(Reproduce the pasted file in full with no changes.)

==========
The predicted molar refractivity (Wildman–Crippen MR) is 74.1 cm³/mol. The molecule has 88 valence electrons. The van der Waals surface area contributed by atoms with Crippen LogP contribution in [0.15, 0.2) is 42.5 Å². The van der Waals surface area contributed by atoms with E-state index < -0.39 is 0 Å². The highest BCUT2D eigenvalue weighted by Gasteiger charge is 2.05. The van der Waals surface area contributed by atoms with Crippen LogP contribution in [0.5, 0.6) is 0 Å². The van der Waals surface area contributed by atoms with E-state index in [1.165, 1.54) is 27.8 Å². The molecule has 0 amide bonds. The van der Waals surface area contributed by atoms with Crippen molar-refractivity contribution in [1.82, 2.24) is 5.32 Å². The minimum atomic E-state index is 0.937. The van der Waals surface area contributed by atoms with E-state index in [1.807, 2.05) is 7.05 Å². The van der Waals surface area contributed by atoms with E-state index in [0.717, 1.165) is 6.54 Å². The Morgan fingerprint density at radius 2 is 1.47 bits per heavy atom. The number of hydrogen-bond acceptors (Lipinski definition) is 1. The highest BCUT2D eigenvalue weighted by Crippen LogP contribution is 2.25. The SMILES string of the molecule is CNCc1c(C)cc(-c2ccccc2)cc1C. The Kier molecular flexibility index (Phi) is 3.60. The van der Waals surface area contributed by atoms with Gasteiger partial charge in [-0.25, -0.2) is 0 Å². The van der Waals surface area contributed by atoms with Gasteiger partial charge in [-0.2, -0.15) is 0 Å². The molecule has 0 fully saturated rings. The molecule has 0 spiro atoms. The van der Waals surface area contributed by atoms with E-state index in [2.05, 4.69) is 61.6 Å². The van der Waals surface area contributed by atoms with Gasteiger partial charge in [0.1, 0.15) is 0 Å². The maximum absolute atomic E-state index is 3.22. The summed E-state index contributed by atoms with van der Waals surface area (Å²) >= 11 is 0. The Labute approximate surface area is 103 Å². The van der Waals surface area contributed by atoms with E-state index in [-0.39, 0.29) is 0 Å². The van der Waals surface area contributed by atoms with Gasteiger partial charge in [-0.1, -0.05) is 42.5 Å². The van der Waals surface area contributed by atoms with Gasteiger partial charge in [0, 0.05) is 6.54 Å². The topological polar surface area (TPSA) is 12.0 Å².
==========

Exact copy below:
The predicted molar refractivity (Wildman–Crippen MR) is 74.1 cm³/mol. The molecule has 88 valence electrons. The van der Waals surface area contributed by atoms with Crippen LogP contribution in [0.15, 0.2) is 42.5 Å². The van der Waals surface area contributed by atoms with E-state index < -0.39 is 0 Å². The highest BCUT2D eigenvalue weighted by Gasteiger charge is 2.05. The van der Waals surface area contributed by atoms with Crippen LogP contribution in [0.5, 0.6) is 0 Å². The van der Waals surface area contributed by atoms with E-state index in [1.165, 1.54) is 27.8 Å². The molecule has 0 amide bonds. The van der Waals surface area contributed by atoms with Crippen molar-refractivity contribution in [1.82, 2.24) is 5.32 Å². The minimum atomic E-state index is 0.937. The van der Waals surface area contributed by atoms with E-state index in [1.807, 2.05) is 7.05 Å². The van der Waals surface area contributed by atoms with E-state index in [0.717, 1.165) is 6.54 Å². The Morgan fingerprint density at radius 2 is 1.47 bits per heavy atom. The number of hydrogen-bond acceptors (Lipinski definition) is 1. The highest BCUT2D eigenvalue weighted by Crippen LogP contribution is 2.25. The SMILES string of the molecule is CNCc1c(C)cc(-c2ccccc2)cc1C. The Kier molecular flexibility index (Phi) is 3.60. The van der Waals surface area contributed by atoms with Gasteiger partial charge in [-0.25, -0.2) is 0 Å². The van der Waals surface area contributed by atoms with Gasteiger partial charge in [-0.2, -0.15) is 0 Å². The molecule has 0 fully saturated rings. The molecule has 0 spiro atoms. The van der Waals surface area contributed by atoms with E-state index in [2.05, 4.69) is 61.6 Å². The van der Waals surface area contributed by atoms with Gasteiger partial charge in [0.1, 0.15) is 0 Å². The maximum absolute atomic E-state index is 3.22. The summed E-state index contributed by atoms with van der Waals surface area (Å²) >= 11 is 0. The Labute approximate surface area is 103 Å². The van der Waals surface area contributed by atoms with E-state index in [-0.39, 0.29) is 0 Å². The van der Waals surface area contributed by atoms with Gasteiger partial charge in [-0.1, -0.05) is 42.5 Å². The van der Waals surface area contributed by atoms with Gasteiger partial charge in [0, 0.05) is 6.54 Å². The topological polar surface area (TPSA) is 12.0 Å².